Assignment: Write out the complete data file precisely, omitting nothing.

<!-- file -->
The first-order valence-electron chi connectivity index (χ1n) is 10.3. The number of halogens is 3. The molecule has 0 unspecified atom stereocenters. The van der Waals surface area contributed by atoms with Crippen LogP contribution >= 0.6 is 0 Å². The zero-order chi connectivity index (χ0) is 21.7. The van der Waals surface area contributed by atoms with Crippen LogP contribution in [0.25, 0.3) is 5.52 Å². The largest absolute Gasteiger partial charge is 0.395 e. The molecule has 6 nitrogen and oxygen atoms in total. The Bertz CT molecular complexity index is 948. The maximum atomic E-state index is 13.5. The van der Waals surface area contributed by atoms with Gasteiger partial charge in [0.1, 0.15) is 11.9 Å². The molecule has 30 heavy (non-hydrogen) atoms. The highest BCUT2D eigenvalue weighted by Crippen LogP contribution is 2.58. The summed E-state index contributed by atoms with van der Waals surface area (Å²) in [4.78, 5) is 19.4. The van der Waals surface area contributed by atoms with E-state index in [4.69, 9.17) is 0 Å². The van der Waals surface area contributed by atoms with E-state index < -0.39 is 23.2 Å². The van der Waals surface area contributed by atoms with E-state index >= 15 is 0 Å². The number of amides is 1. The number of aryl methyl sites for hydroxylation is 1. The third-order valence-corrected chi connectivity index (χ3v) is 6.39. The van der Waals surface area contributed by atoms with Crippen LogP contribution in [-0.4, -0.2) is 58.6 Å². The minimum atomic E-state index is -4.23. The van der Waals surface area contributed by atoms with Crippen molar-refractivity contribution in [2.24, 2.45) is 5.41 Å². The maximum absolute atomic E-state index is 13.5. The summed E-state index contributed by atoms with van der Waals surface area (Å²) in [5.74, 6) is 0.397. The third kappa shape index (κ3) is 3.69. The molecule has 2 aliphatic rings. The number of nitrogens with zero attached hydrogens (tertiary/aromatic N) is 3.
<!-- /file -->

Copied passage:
The first-order valence-electron chi connectivity index (χ1n) is 10.3. The number of halogens is 3. The molecule has 0 unspecified atom stereocenters. The van der Waals surface area contributed by atoms with Crippen LogP contribution >= 0.6 is 0 Å². The zero-order chi connectivity index (χ0) is 21.7. The van der Waals surface area contributed by atoms with Crippen LogP contribution in [0.25, 0.3) is 5.52 Å². The largest absolute Gasteiger partial charge is 0.395 e. The molecule has 6 nitrogen and oxygen atoms in total. The Bertz CT molecular complexity index is 948. The maximum atomic E-state index is 13.5. The van der Waals surface area contributed by atoms with Gasteiger partial charge in [0.1, 0.15) is 11.9 Å². The molecule has 30 heavy (non-hydrogen) atoms. The highest BCUT2D eigenvalue weighted by Crippen LogP contribution is 2.58. The summed E-state index contributed by atoms with van der Waals surface area (Å²) in [4.78, 5) is 19.4. The van der Waals surface area contributed by atoms with E-state index in [4.69, 9.17) is 0 Å². The van der Waals surface area contributed by atoms with E-state index < -0.39 is 23.2 Å². The van der Waals surface area contributed by atoms with E-state index >= 15 is 0 Å². The number of amides is 1. The number of aryl methyl sites for hydroxylation is 1. The third-order valence-corrected chi connectivity index (χ3v) is 6.39. The van der Waals surface area contributed by atoms with Crippen LogP contribution in [-0.4, -0.2) is 58.6 Å². The minimum atomic E-state index is -4.23. The van der Waals surface area contributed by atoms with Crippen molar-refractivity contribution in [2.24, 2.45) is 5.41 Å². The maximum absolute atomic E-state index is 13.5. The summed E-state index contributed by atoms with van der Waals surface area (Å²) in [5.74, 6) is 0.397. The third kappa shape index (κ3) is 3.69. The molecule has 2 aliphatic rings. The number of nitrogens with zero attached hydrogens (tertiary/aromatic N) is 3.